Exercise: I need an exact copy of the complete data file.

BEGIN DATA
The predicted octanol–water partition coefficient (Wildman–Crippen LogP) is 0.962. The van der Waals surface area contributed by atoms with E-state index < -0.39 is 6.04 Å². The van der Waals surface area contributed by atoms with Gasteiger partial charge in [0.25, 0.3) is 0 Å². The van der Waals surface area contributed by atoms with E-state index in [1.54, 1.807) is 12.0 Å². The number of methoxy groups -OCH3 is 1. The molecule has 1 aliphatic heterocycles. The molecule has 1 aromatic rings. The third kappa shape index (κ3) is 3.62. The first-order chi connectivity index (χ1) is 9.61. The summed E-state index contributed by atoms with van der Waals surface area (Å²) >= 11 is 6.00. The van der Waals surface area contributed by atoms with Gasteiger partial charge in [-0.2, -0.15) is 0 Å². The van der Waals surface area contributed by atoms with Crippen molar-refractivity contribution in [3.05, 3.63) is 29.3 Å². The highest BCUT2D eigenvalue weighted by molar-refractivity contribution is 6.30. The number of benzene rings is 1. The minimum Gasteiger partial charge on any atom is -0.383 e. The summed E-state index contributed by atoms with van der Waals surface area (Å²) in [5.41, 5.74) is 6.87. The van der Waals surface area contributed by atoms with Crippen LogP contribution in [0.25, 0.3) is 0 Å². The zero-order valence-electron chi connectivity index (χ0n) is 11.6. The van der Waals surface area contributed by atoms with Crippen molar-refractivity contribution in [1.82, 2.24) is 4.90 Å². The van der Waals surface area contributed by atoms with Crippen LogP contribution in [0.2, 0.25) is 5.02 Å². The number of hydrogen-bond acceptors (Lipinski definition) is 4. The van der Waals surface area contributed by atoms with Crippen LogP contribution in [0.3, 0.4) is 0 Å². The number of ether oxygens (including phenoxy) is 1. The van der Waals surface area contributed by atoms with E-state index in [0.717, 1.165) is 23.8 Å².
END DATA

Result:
The predicted octanol–water partition coefficient (Wildman–Crippen LogP) is 0.962. The van der Waals surface area contributed by atoms with E-state index < -0.39 is 6.04 Å². The van der Waals surface area contributed by atoms with Gasteiger partial charge in [0.25, 0.3) is 0 Å². The van der Waals surface area contributed by atoms with E-state index in [1.54, 1.807) is 12.0 Å². The number of methoxy groups -OCH3 is 1. The molecule has 1 aliphatic heterocycles. The molecule has 1 aromatic rings. The third kappa shape index (κ3) is 3.62. The first-order chi connectivity index (χ1) is 9.61. The summed E-state index contributed by atoms with van der Waals surface area (Å²) >= 11 is 6.00. The van der Waals surface area contributed by atoms with Gasteiger partial charge in [-0.2, -0.15) is 0 Å². The van der Waals surface area contributed by atoms with Crippen molar-refractivity contribution in [3.05, 3.63) is 29.3 Å². The highest BCUT2D eigenvalue weighted by molar-refractivity contribution is 6.30. The number of benzene rings is 1. The minimum Gasteiger partial charge on any atom is -0.383 e. The summed E-state index contributed by atoms with van der Waals surface area (Å²) in [5.41, 5.74) is 6.87. The van der Waals surface area contributed by atoms with Crippen LogP contribution in [0.25, 0.3) is 0 Å². The zero-order valence-electron chi connectivity index (χ0n) is 11.6. The van der Waals surface area contributed by atoms with Crippen molar-refractivity contribution in [1.82, 2.24) is 4.90 Å². The van der Waals surface area contributed by atoms with Crippen LogP contribution in [0.2, 0.25) is 5.02 Å². The number of hydrogen-bond acceptors (Lipinski definition) is 4. The van der Waals surface area contributed by atoms with Crippen LogP contribution in [0.3, 0.4) is 0 Å². The number of ether oxygens (including phenoxy) is 1. The van der Waals surface area contributed by atoms with E-state index in [0.717, 1.165) is 23.8 Å².